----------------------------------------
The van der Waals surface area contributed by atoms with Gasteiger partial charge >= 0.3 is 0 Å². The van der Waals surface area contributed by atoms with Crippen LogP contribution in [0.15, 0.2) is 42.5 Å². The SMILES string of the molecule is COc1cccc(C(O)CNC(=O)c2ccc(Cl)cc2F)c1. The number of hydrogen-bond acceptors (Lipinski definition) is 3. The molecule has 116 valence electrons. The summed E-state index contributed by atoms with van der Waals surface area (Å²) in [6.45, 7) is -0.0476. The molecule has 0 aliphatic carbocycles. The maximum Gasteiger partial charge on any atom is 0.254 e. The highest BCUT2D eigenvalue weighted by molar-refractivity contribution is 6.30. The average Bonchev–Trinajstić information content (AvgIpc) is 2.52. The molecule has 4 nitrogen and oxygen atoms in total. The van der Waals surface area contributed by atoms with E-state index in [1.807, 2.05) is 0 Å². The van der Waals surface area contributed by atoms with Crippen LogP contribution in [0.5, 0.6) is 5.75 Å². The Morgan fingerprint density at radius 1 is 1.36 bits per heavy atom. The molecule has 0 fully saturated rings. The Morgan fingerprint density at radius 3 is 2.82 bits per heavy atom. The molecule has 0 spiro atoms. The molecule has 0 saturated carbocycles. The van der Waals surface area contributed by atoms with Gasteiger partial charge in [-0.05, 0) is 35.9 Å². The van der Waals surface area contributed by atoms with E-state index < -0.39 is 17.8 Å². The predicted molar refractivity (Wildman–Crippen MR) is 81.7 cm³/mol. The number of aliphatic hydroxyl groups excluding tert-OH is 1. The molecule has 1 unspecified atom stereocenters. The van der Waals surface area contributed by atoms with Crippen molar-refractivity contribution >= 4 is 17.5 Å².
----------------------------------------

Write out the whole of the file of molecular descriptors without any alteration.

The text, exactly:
The van der Waals surface area contributed by atoms with Gasteiger partial charge >= 0.3 is 0 Å². The van der Waals surface area contributed by atoms with Crippen LogP contribution in [0.15, 0.2) is 42.5 Å². The SMILES string of the molecule is COc1cccc(C(O)CNC(=O)c2ccc(Cl)cc2F)c1. The number of hydrogen-bond acceptors (Lipinski definition) is 3. The molecule has 116 valence electrons. The summed E-state index contributed by atoms with van der Waals surface area (Å²) in [6.45, 7) is -0.0476. The molecule has 0 aliphatic carbocycles. The maximum Gasteiger partial charge on any atom is 0.254 e. The highest BCUT2D eigenvalue weighted by molar-refractivity contribution is 6.30. The average Bonchev–Trinajstić information content (AvgIpc) is 2.52. The molecule has 4 nitrogen and oxygen atoms in total. The van der Waals surface area contributed by atoms with E-state index in [1.807, 2.05) is 0 Å². The van der Waals surface area contributed by atoms with Crippen LogP contribution in [0.5, 0.6) is 5.75 Å². The Morgan fingerprint density at radius 1 is 1.36 bits per heavy atom. The molecule has 0 fully saturated rings. The Morgan fingerprint density at radius 3 is 2.82 bits per heavy atom. The molecule has 0 spiro atoms. The molecule has 0 saturated carbocycles. The van der Waals surface area contributed by atoms with Gasteiger partial charge in [-0.05, 0) is 35.9 Å². The van der Waals surface area contributed by atoms with E-state index < -0.39 is 17.8 Å². The predicted molar refractivity (Wildman–Crippen MR) is 81.7 cm³/mol. The number of aliphatic hydroxyl groups excluding tert-OH is 1. The molecule has 1 unspecified atom stereocenters. The van der Waals surface area contributed by atoms with Crippen molar-refractivity contribution >= 4 is 17.5 Å².